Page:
The Everglades were dubbed the River of Grass by Marjory Stoneman Douglas in 1947 to describe the slow movement of shallow sheetflow through sawgrass marshes across south Florida. Ironically, sawgrass (Cladium jamaicense) is not a "true" grass; it is actually a member of the sedge family, characterized by sharp teeth along the edges of each blade. Rest assured that the Everglades is also home to many species of true grasses in the Poaceae family, also called Gramineae, as well as other native grasses.
In addition to sawgrass, short-hydroperiod marl prairies in Everglades National Park are dominated by muhly grass, which is in the Poaceae family. Other common species of native grasses include blackrush, arrowfeather, Florida bluestem, and Elliot's lovegrass. Typically, the vegetation is less than 4 feet tall.
Muhly grass (Muhlenbergia filipes) is native to the southeastern United States. It grows in clumps about 3 to 4 feet tall and about as wide. Its upright, stiff growth habit distinguishes it from other grasses. Muhly grass is most conspicuous in the fall, when delicate purple flowers blanket the foliage. In addition to marl prairies, muhly grass is native to pine flatwoods and coastal prairie. Muhly grass was commonly used for basket weaving by Native Americans.
More than 100 species of native true grasses (Poaceae family) occur in the park, along with dozens of species in other native grass families. In the Everglades, elevation changes of only a few inches can result in entirely different microclimates and microhabitats that offer growing conditions suitable for only certain species. Grasses growing in the Everglades have adapted to living with both a dry season, which runs from November through April, and a wet season, which runs from May through October. During the wet season, some areas flood more extensively and for longer periods of time (long-hydroperiod wetlands) than other areas (short-hydroperiod wetlands). Everglades grass species also are adapted to fires that typically occur during the dry season. Although the grasses may appear to have been obliterated after a wildfire, they quickly reestablish themselves once heavy rains begin to fall again in the late spring.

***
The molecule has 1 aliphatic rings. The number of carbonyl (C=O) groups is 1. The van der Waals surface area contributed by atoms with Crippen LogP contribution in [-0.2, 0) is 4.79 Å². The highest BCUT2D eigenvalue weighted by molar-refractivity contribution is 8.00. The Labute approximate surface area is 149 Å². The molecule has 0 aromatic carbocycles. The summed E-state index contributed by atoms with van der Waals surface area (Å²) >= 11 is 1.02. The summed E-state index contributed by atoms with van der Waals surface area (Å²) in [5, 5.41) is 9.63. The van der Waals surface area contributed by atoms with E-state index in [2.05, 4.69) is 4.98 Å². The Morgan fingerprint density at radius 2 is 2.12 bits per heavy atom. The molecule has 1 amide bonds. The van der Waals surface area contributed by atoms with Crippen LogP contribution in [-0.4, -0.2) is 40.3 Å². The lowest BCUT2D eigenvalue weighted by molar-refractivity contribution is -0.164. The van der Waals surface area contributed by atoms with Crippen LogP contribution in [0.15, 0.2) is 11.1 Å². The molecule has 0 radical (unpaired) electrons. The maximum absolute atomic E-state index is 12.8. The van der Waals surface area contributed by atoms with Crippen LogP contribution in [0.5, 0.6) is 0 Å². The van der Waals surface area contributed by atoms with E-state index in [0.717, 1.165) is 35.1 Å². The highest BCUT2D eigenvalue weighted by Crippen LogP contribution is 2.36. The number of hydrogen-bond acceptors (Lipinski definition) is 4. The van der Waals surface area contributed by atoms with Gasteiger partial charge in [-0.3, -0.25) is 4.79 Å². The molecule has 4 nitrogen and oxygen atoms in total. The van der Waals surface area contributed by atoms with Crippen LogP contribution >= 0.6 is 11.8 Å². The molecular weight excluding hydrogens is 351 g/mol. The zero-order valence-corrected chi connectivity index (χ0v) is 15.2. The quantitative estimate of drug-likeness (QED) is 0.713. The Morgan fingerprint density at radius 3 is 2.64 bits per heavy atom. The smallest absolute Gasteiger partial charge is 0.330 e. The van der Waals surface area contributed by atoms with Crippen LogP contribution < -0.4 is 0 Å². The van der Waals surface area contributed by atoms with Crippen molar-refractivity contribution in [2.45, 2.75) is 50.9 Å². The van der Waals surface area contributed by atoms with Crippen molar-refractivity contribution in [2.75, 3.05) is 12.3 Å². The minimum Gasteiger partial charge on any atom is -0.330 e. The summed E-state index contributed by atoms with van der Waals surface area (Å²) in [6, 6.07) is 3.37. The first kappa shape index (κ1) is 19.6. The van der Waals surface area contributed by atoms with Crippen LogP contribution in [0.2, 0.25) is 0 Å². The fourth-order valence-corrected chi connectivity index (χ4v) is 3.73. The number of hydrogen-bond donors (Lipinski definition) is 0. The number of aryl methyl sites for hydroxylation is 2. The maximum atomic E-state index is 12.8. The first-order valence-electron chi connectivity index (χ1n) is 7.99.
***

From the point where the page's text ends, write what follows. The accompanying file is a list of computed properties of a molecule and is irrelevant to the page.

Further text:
About the Illustrations
The vibrant, detailed botanical illustrations on this page and others are by NPS volunteer and artist Kathleen Konicek-Moran. Kathleen has graciously allowed Everglades National Park to use her original works to help convey the vital connections inherent within the Everglades ecosystem. Learn more about Kathleen Konicek-Moran and what inspires her bountiful flow of creativity.
Last updated: July 28, 2015